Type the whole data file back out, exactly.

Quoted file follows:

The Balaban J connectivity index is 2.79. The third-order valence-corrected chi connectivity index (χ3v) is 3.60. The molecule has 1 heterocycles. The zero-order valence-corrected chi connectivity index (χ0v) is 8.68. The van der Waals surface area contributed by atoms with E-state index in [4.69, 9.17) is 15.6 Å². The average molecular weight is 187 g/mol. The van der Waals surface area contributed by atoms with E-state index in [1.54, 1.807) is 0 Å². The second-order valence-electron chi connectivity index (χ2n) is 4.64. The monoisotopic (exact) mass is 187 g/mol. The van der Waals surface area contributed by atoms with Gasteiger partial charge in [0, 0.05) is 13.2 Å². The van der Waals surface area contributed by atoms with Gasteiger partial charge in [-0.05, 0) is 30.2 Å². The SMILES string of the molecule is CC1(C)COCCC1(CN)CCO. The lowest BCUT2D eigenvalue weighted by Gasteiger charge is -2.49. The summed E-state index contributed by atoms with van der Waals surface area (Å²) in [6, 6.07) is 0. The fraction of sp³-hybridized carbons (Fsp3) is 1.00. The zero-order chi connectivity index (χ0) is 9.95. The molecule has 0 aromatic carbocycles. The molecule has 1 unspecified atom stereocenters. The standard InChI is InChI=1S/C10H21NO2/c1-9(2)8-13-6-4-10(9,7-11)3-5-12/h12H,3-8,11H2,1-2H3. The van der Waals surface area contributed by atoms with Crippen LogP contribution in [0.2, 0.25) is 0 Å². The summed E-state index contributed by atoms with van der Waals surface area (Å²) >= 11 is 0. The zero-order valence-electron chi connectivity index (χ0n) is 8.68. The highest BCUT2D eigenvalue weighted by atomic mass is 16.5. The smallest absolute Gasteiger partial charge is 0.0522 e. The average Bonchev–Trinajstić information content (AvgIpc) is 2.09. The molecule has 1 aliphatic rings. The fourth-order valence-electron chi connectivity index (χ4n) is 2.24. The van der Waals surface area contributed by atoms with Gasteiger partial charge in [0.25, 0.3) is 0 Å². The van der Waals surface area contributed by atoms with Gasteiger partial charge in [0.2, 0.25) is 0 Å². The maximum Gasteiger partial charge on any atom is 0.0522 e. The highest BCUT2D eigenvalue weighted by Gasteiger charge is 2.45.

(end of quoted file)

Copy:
The Balaban J connectivity index is 2.79. The third-order valence-corrected chi connectivity index (χ3v) is 3.60. The molecule has 1 heterocycles. The zero-order valence-corrected chi connectivity index (χ0v) is 8.68. The van der Waals surface area contributed by atoms with E-state index in [4.69, 9.17) is 15.6 Å². The average molecular weight is 187 g/mol. The van der Waals surface area contributed by atoms with E-state index in [1.54, 1.807) is 0 Å². The second-order valence-electron chi connectivity index (χ2n) is 4.64. The monoisotopic (exact) mass is 187 g/mol. The van der Waals surface area contributed by atoms with Gasteiger partial charge in [0, 0.05) is 13.2 Å². The van der Waals surface area contributed by atoms with Gasteiger partial charge in [-0.05, 0) is 30.2 Å². The SMILES string of the molecule is CC1(C)COCCC1(CN)CCO. The lowest BCUT2D eigenvalue weighted by Gasteiger charge is -2.49. The summed E-state index contributed by atoms with van der Waals surface area (Å²) in [6, 6.07) is 0. The fraction of sp³-hybridized carbons (Fsp3) is 1.00. The zero-order chi connectivity index (χ0) is 9.95. The molecule has 0 aromatic carbocycles. The molecule has 1 unspecified atom stereocenters. The standard InChI is InChI=1S/C10H21NO2/c1-9(2)8-13-6-4-10(9,7-11)3-5-12/h12H,3-8,11H2,1-2H3. The van der Waals surface area contributed by atoms with Crippen LogP contribution in [0.2, 0.25) is 0 Å². The summed E-state index contributed by atoms with van der Waals surface area (Å²) >= 11 is 0. The zero-order valence-electron chi connectivity index (χ0n) is 8.68. The highest BCUT2D eigenvalue weighted by atomic mass is 16.5. The smallest absolute Gasteiger partial charge is 0.0522 e. The average Bonchev–Trinajstić information content (AvgIpc) is 2.09. The molecule has 1 aliphatic rings. The fourth-order valence-electron chi connectivity index (χ4n) is 2.24. The van der Waals surface area contributed by atoms with Gasteiger partial charge in [0.25, 0.3) is 0 Å². The van der Waals surface area contributed by atoms with Gasteiger partial charge in [0.2, 0.25) is 0 Å². The maximum Gasteiger partial charge on any atom is 0.0522 e. The highest BCUT2D eigenvalue weighted by Gasteiger charge is 2.45.